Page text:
458859423 small2 Its that time again. Daylight Saving Time!

Like it or not, on Sunday March 9th, 2014 at 2:00 a.m. the clocks will spring ahead. Daylight Saving Time (DST) comes early this year and for most people, not early enough. But is this good news or bad for your health?

This Sunday the clocks will spring forward to Daylight Savings Time once again. For those in the north, the days of afternoon sunsets and dinner in the dark will finally come to an end. For those in the South, it means being able to get outside to enjoy an after dinner walk or a trip to the park, while the sun is still out. No matter where you live, the arrival of daylight saving time means that spring is just around the corner.

But is this good news or bad for your health? According to experts, so long as you rebound successfully from losing that single hour right at the start, the resulting increase in daylight hours over the next few months is good news for your personal outlook. Of course, recovering from that one-hour disruption is made easier by the fact that it begins early on a Sunday morning, a day off for many of us. For many, sleeping in an extra hour on a Sunday morning is no hardship at all.

Why Have Daylight Savings Time?

The basic theory is that we are more productive and active in the afternoon and evening hours than we are in the wee hours of the morning. Farmers can harvest and plant later in the day and folks can indulge in more outdoor recreational activities, so why waste all that valuable light sleeping. Many people also believe that we save energy during daylight saving time. This is likely not true. We may turn on a few less lamps, but with the sun setting later, those air-conditioning units run a little longer, thus canceling out any energy savings.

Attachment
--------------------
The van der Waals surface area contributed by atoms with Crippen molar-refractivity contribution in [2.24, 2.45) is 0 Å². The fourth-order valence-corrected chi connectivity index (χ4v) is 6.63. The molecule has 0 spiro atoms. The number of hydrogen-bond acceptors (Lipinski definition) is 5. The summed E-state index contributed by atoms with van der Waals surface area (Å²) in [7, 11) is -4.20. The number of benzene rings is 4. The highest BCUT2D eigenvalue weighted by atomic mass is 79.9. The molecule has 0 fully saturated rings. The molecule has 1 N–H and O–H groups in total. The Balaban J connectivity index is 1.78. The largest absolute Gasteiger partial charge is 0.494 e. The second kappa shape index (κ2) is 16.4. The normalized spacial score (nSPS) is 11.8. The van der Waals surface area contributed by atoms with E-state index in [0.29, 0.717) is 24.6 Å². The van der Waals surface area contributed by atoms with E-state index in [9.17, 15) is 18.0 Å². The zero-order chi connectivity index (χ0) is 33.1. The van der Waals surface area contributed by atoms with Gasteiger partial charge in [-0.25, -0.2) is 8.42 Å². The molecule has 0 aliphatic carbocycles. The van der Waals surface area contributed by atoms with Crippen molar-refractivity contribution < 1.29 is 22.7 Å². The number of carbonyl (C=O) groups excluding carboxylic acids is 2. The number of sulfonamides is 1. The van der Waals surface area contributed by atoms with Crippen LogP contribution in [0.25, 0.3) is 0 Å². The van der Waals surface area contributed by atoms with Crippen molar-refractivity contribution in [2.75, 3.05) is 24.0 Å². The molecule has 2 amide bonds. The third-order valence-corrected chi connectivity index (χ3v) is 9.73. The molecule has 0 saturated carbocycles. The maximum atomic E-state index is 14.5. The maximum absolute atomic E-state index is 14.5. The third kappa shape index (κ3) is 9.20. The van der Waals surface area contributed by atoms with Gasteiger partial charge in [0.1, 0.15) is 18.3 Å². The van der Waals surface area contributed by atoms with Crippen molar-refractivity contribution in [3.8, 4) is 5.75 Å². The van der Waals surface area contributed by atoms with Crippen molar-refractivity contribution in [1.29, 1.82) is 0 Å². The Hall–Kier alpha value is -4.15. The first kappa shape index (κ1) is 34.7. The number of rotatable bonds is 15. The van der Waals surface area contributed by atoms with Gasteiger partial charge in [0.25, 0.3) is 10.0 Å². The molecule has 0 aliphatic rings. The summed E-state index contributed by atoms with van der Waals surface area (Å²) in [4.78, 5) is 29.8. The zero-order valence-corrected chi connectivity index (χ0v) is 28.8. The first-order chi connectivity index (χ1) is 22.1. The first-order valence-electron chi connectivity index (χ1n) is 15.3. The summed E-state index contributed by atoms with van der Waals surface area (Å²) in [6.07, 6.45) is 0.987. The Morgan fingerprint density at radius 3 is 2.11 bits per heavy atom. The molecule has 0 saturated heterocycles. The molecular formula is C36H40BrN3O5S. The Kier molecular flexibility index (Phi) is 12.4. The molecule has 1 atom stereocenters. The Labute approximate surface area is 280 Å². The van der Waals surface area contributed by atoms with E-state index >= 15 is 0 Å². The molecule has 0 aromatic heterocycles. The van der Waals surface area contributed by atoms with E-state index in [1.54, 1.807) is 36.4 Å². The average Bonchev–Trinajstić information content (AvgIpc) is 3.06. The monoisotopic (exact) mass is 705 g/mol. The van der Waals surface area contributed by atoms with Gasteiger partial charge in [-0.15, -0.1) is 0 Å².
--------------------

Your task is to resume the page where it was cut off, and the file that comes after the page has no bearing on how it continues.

Daylight Savings Time and People Affected with SAD

Anywhere between 60-90% of the population has at some time experienced SAD (Seasonal Affective Disorder). The majority of those affected are women. SAD occurs in certain people when they do not receive enough sunlight. The condition is characterized by depression, fatigue, and a loss of interest in normal activities. It is believed to be caused by fluctuations in both melatonin and serotonin levels in the brain as well as a vitamin D deficiency.

With the onset of daylight savings time, the majority of people affected by SAD should start to feel better. It does not take a lot of extra sunlight to reduce the effects of this disorder, and simply by changing the clock and offering more light in the evening, sufferers feel noticeably better. So, with so many people prone to seasonal depression caused by lack of sunlight, why is DST not utilized year round? Certain politicians believe it should.

Proposed Legislature Regarding Year Round Daylight Savings Time

Two democratic legislators in Florida have filed a bill called the “Sunshine Protection Act” that is asking to instate daylight saving time year round. Proponents of this bill believe that year round DST will promote health and wellbeing by making leisure activity more welcoming in the evening; that it will decrease traffic accidents and decrease crime. Other states are sitting up, taking notice, and considering their own legislation to make daylight saving time permanent.

In Idaho, Rep. Mike Moyle has introduced a bill into the house that would see his state joining Arizona and Hawaii, and not participating in daylight saving time at all. His supporters are opponents of DST and believe that changing the clocks back and forth twice a year is disruptive to both industry and family life.